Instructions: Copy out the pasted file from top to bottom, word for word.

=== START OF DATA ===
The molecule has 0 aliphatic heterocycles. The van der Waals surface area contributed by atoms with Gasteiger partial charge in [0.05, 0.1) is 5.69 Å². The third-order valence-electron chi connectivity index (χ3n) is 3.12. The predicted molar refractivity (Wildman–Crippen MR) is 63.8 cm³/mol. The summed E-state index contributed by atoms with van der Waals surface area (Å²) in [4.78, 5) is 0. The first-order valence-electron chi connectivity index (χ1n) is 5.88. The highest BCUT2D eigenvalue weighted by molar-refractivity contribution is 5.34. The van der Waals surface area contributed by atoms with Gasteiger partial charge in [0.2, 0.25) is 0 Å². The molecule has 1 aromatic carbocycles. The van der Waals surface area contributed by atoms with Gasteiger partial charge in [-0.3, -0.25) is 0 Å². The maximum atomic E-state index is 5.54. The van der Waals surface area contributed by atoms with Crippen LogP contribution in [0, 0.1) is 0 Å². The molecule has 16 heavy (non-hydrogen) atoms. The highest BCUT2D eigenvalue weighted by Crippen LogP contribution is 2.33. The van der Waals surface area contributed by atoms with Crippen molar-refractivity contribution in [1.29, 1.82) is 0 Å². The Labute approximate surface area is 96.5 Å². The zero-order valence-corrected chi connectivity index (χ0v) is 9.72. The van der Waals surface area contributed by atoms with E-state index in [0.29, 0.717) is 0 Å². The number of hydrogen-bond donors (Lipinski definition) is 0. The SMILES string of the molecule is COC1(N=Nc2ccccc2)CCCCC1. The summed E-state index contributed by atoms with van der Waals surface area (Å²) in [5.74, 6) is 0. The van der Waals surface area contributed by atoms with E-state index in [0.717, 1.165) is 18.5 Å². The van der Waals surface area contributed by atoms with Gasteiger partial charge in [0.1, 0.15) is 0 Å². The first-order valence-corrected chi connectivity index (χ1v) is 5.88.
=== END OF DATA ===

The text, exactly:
The molecule has 0 aliphatic heterocycles. The van der Waals surface area contributed by atoms with Gasteiger partial charge in [0.05, 0.1) is 5.69 Å². The third-order valence-electron chi connectivity index (χ3n) is 3.12. The predicted molar refractivity (Wildman–Crippen MR) is 63.8 cm³/mol. The summed E-state index contributed by atoms with van der Waals surface area (Å²) in [4.78, 5) is 0. The first-order valence-electron chi connectivity index (χ1n) is 5.88. The highest BCUT2D eigenvalue weighted by molar-refractivity contribution is 5.34. The van der Waals surface area contributed by atoms with Gasteiger partial charge in [0.2, 0.25) is 0 Å². The molecule has 1 aromatic carbocycles. The van der Waals surface area contributed by atoms with Gasteiger partial charge in [-0.3, -0.25) is 0 Å². The maximum atomic E-state index is 5.54. The van der Waals surface area contributed by atoms with Crippen LogP contribution in [0, 0.1) is 0 Å². The molecule has 16 heavy (non-hydrogen) atoms. The highest BCUT2D eigenvalue weighted by Crippen LogP contribution is 2.33. The van der Waals surface area contributed by atoms with Crippen molar-refractivity contribution in [1.29, 1.82) is 0 Å². The Labute approximate surface area is 96.5 Å². The zero-order valence-corrected chi connectivity index (χ0v) is 9.72. The van der Waals surface area contributed by atoms with E-state index in [0.29, 0.717) is 0 Å². The number of hydrogen-bond donors (Lipinski definition) is 0. The SMILES string of the molecule is COC1(N=Nc2ccccc2)CCCCC1. The summed E-state index contributed by atoms with van der Waals surface area (Å²) in [5.74, 6) is 0. The van der Waals surface area contributed by atoms with E-state index in [0.717, 1.165) is 18.5 Å². The van der Waals surface area contributed by atoms with Gasteiger partial charge in [0.1, 0.15) is 0 Å². The first-order valence-corrected chi connectivity index (χ1v) is 5.88.